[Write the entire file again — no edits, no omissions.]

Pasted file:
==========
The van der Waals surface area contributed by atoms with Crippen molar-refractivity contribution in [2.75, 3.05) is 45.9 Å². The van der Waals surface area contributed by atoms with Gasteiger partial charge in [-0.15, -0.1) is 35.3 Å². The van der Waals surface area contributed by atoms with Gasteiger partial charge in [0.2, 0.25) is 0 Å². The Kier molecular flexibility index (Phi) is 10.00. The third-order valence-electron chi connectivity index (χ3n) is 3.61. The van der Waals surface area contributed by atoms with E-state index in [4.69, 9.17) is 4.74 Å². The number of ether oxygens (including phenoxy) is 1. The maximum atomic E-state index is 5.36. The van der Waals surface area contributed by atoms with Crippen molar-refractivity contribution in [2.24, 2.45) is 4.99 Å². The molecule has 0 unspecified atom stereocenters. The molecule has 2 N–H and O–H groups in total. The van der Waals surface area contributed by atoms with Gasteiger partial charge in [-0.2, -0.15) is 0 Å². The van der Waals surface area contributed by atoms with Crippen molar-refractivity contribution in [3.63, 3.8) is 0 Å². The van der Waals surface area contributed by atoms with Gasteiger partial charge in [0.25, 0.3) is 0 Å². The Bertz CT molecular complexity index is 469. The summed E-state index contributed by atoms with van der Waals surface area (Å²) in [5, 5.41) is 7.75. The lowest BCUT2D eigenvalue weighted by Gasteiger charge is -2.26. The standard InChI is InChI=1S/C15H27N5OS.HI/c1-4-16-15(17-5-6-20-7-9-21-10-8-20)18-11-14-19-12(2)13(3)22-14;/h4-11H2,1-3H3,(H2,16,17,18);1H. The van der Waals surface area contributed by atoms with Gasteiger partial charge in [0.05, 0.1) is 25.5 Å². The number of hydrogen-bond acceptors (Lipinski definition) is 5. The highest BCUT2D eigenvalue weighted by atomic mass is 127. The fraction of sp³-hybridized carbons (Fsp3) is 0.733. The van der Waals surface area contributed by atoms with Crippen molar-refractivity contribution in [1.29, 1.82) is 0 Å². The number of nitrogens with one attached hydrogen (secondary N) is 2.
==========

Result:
The van der Waals surface area contributed by atoms with Crippen molar-refractivity contribution in [2.75, 3.05) is 45.9 Å². The van der Waals surface area contributed by atoms with Gasteiger partial charge in [-0.15, -0.1) is 35.3 Å². The van der Waals surface area contributed by atoms with Gasteiger partial charge in [0.2, 0.25) is 0 Å². The Kier molecular flexibility index (Phi) is 10.00. The third-order valence-electron chi connectivity index (χ3n) is 3.61. The van der Waals surface area contributed by atoms with E-state index in [4.69, 9.17) is 4.74 Å². The number of ether oxygens (including phenoxy) is 1. The maximum atomic E-state index is 5.36. The van der Waals surface area contributed by atoms with Crippen molar-refractivity contribution in [2.24, 2.45) is 4.99 Å². The molecule has 0 unspecified atom stereocenters. The molecule has 2 N–H and O–H groups in total. The van der Waals surface area contributed by atoms with Gasteiger partial charge in [-0.2, -0.15) is 0 Å². The van der Waals surface area contributed by atoms with Crippen molar-refractivity contribution in [3.63, 3.8) is 0 Å². The van der Waals surface area contributed by atoms with Gasteiger partial charge in [0.25, 0.3) is 0 Å². The Bertz CT molecular complexity index is 469. The summed E-state index contributed by atoms with van der Waals surface area (Å²) in [5, 5.41) is 7.75. The lowest BCUT2D eigenvalue weighted by Gasteiger charge is -2.26. The standard InChI is InChI=1S/C15H27N5OS.HI/c1-4-16-15(17-5-6-20-7-9-21-10-8-20)18-11-14-19-12(2)13(3)22-14;/h4-11H2,1-3H3,(H2,16,17,18);1H. The van der Waals surface area contributed by atoms with Gasteiger partial charge in [0.05, 0.1) is 25.5 Å². The number of hydrogen-bond acceptors (Lipinski definition) is 5. The highest BCUT2D eigenvalue weighted by atomic mass is 127. The fraction of sp³-hybridized carbons (Fsp3) is 0.733. The van der Waals surface area contributed by atoms with Crippen molar-refractivity contribution in [1.29, 1.82) is 0 Å². The number of nitrogens with one attached hydrogen (secondary N) is 2.